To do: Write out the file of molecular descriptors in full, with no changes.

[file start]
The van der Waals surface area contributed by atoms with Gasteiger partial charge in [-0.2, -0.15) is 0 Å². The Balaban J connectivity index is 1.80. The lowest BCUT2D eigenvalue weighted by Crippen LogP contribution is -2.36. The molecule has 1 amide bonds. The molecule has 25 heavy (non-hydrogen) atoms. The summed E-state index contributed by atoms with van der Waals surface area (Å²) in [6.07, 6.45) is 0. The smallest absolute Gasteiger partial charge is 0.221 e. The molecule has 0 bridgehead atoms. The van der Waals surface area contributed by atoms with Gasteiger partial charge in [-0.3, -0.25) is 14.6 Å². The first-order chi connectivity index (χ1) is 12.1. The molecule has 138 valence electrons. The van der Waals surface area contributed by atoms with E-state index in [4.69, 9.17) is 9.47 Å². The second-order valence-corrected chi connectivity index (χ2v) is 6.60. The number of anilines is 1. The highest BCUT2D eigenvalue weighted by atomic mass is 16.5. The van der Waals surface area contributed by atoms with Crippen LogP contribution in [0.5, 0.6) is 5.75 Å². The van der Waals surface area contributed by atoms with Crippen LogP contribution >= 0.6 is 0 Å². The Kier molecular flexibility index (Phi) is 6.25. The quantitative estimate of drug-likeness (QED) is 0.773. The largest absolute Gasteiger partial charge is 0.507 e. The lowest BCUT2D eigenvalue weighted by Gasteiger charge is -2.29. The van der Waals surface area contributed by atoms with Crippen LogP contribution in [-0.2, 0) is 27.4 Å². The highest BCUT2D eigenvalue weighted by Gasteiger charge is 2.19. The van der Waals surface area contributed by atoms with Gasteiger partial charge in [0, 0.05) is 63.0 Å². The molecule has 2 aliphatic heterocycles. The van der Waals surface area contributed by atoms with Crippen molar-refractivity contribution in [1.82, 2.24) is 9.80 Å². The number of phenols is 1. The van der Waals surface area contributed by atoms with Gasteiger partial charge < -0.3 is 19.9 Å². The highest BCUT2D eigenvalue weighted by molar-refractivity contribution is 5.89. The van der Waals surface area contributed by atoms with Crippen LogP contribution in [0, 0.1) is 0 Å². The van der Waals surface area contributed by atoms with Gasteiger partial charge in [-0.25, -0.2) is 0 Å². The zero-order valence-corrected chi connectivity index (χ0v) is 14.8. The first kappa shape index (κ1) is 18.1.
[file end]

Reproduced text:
The van der Waals surface area contributed by atoms with Gasteiger partial charge in [-0.2, -0.15) is 0 Å². The Balaban J connectivity index is 1.80. The lowest BCUT2D eigenvalue weighted by Crippen LogP contribution is -2.36. The molecule has 1 amide bonds. The molecule has 25 heavy (non-hydrogen) atoms. The summed E-state index contributed by atoms with van der Waals surface area (Å²) in [6.07, 6.45) is 0. The smallest absolute Gasteiger partial charge is 0.221 e. The molecule has 0 bridgehead atoms. The van der Waals surface area contributed by atoms with Gasteiger partial charge in [-0.3, -0.25) is 14.6 Å². The first-order chi connectivity index (χ1) is 12.1. The molecule has 138 valence electrons. The van der Waals surface area contributed by atoms with E-state index in [4.69, 9.17) is 9.47 Å². The second-order valence-corrected chi connectivity index (χ2v) is 6.60. The number of anilines is 1. The highest BCUT2D eigenvalue weighted by atomic mass is 16.5. The van der Waals surface area contributed by atoms with Crippen LogP contribution in [0.5, 0.6) is 5.75 Å². The van der Waals surface area contributed by atoms with Crippen LogP contribution >= 0.6 is 0 Å². The Kier molecular flexibility index (Phi) is 6.25. The quantitative estimate of drug-likeness (QED) is 0.773. The largest absolute Gasteiger partial charge is 0.507 e. The lowest BCUT2D eigenvalue weighted by Gasteiger charge is -2.29. The van der Waals surface area contributed by atoms with Crippen LogP contribution in [-0.2, 0) is 27.4 Å². The highest BCUT2D eigenvalue weighted by Gasteiger charge is 2.19. The van der Waals surface area contributed by atoms with Gasteiger partial charge in [0, 0.05) is 63.0 Å². The molecule has 2 aliphatic heterocycles. The van der Waals surface area contributed by atoms with Crippen molar-refractivity contribution in [1.82, 2.24) is 9.80 Å². The number of phenols is 1. The van der Waals surface area contributed by atoms with Gasteiger partial charge < -0.3 is 19.9 Å². The highest BCUT2D eigenvalue weighted by molar-refractivity contribution is 5.89. The van der Waals surface area contributed by atoms with Crippen LogP contribution in [0, 0.1) is 0 Å². The van der Waals surface area contributed by atoms with Gasteiger partial charge in [-0.25, -0.2) is 0 Å². The zero-order valence-corrected chi connectivity index (χ0v) is 14.8. The first kappa shape index (κ1) is 18.1.